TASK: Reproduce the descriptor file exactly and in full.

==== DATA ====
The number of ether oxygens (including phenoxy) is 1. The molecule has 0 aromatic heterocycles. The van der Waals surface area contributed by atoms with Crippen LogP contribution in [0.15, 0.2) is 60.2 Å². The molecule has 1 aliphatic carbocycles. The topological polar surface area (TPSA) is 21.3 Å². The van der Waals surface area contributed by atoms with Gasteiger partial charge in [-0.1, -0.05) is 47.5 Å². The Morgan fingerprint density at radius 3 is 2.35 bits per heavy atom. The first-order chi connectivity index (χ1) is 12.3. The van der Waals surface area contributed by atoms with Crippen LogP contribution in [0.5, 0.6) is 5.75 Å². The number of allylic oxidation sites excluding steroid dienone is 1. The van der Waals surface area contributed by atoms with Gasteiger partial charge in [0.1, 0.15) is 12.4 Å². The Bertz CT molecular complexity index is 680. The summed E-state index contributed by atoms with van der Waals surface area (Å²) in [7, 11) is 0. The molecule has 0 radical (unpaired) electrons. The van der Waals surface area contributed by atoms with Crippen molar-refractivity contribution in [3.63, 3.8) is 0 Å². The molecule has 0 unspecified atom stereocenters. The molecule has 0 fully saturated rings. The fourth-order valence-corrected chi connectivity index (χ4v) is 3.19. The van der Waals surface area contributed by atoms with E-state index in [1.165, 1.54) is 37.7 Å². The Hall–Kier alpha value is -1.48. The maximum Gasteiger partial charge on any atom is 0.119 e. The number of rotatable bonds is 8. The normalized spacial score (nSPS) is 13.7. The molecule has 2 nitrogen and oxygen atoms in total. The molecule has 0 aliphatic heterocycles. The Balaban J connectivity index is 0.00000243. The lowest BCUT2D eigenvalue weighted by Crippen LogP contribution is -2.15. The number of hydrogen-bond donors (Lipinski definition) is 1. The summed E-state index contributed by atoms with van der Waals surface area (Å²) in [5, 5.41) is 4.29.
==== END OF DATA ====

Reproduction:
The number of ether oxygens (including phenoxy) is 1. The molecule has 0 aromatic heterocycles. The van der Waals surface area contributed by atoms with Crippen LogP contribution in [0.15, 0.2) is 60.2 Å². The molecule has 1 aliphatic carbocycles. The topological polar surface area (TPSA) is 21.3 Å². The van der Waals surface area contributed by atoms with Gasteiger partial charge in [-0.1, -0.05) is 47.5 Å². The Morgan fingerprint density at radius 3 is 2.35 bits per heavy atom. The first-order chi connectivity index (χ1) is 12.3. The van der Waals surface area contributed by atoms with Crippen LogP contribution in [0.5, 0.6) is 5.75 Å². The number of allylic oxidation sites excluding steroid dienone is 1. The van der Waals surface area contributed by atoms with Gasteiger partial charge in [0.1, 0.15) is 12.4 Å². The Bertz CT molecular complexity index is 680. The summed E-state index contributed by atoms with van der Waals surface area (Å²) in [7, 11) is 0. The molecule has 0 radical (unpaired) electrons. The van der Waals surface area contributed by atoms with Crippen molar-refractivity contribution in [3.63, 3.8) is 0 Å². The molecule has 0 unspecified atom stereocenters. The molecule has 0 fully saturated rings. The fourth-order valence-corrected chi connectivity index (χ4v) is 3.19. The van der Waals surface area contributed by atoms with E-state index in [1.165, 1.54) is 37.7 Å². The Hall–Kier alpha value is -1.48. The maximum Gasteiger partial charge on any atom is 0.119 e. The number of rotatable bonds is 8. The normalized spacial score (nSPS) is 13.7. The molecule has 2 nitrogen and oxygen atoms in total. The molecule has 0 aliphatic heterocycles. The Balaban J connectivity index is 0.00000243. The lowest BCUT2D eigenvalue weighted by Crippen LogP contribution is -2.15. The number of hydrogen-bond donors (Lipinski definition) is 1. The summed E-state index contributed by atoms with van der Waals surface area (Å²) in [5, 5.41) is 4.29.